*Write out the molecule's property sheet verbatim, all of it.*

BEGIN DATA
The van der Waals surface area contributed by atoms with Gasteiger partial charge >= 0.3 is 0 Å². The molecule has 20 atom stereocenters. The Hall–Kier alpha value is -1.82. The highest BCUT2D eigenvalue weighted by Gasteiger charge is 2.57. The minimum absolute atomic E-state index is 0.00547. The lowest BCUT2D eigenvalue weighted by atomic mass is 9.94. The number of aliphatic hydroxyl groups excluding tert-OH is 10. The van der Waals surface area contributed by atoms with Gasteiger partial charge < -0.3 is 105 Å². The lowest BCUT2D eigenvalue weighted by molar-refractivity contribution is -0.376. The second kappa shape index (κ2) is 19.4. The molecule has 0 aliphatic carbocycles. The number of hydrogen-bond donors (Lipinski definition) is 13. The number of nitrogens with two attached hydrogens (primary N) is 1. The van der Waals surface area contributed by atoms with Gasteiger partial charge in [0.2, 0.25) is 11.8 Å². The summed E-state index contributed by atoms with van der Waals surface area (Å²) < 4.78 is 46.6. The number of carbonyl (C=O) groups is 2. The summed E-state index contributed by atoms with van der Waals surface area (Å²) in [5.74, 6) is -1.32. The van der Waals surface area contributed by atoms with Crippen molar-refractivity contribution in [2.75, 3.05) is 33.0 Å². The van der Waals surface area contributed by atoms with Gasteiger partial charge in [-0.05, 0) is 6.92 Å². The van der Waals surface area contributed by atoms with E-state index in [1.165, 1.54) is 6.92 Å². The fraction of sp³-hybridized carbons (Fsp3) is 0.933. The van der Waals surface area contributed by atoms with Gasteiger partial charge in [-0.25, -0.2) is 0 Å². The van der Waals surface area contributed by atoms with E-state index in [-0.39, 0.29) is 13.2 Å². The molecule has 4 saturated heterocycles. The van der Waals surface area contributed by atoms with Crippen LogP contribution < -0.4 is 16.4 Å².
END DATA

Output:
The van der Waals surface area contributed by atoms with Gasteiger partial charge >= 0.3 is 0 Å². The molecule has 20 atom stereocenters. The Hall–Kier alpha value is -1.82. The highest BCUT2D eigenvalue weighted by Gasteiger charge is 2.57. The minimum absolute atomic E-state index is 0.00547. The lowest BCUT2D eigenvalue weighted by atomic mass is 9.94. The number of aliphatic hydroxyl groups excluding tert-OH is 10. The van der Waals surface area contributed by atoms with Gasteiger partial charge < -0.3 is 105 Å². The lowest BCUT2D eigenvalue weighted by molar-refractivity contribution is -0.376. The second kappa shape index (κ2) is 19.4. The molecule has 0 aliphatic carbocycles. The number of hydrogen-bond donors (Lipinski definition) is 13. The number of nitrogens with two attached hydrogens (primary N) is 1. The van der Waals surface area contributed by atoms with Gasteiger partial charge in [0.2, 0.25) is 11.8 Å². The summed E-state index contributed by atoms with van der Waals surface area (Å²) < 4.78 is 46.6. The number of carbonyl (C=O) groups is 2. The summed E-state index contributed by atoms with van der Waals surface area (Å²) in [5.74, 6) is -1.32. The van der Waals surface area contributed by atoms with Crippen molar-refractivity contribution in [2.75, 3.05) is 33.0 Å². The van der Waals surface area contributed by atoms with Gasteiger partial charge in [-0.05, 0) is 6.92 Å². The van der Waals surface area contributed by atoms with E-state index in [1.165, 1.54) is 6.92 Å². The fraction of sp³-hybridized carbons (Fsp3) is 0.933. The van der Waals surface area contributed by atoms with Gasteiger partial charge in [-0.25, -0.2) is 0 Å². The van der Waals surface area contributed by atoms with E-state index in [-0.39, 0.29) is 13.2 Å². The molecule has 4 saturated heterocycles. The van der Waals surface area contributed by atoms with Crippen LogP contribution < -0.4 is 16.4 Å².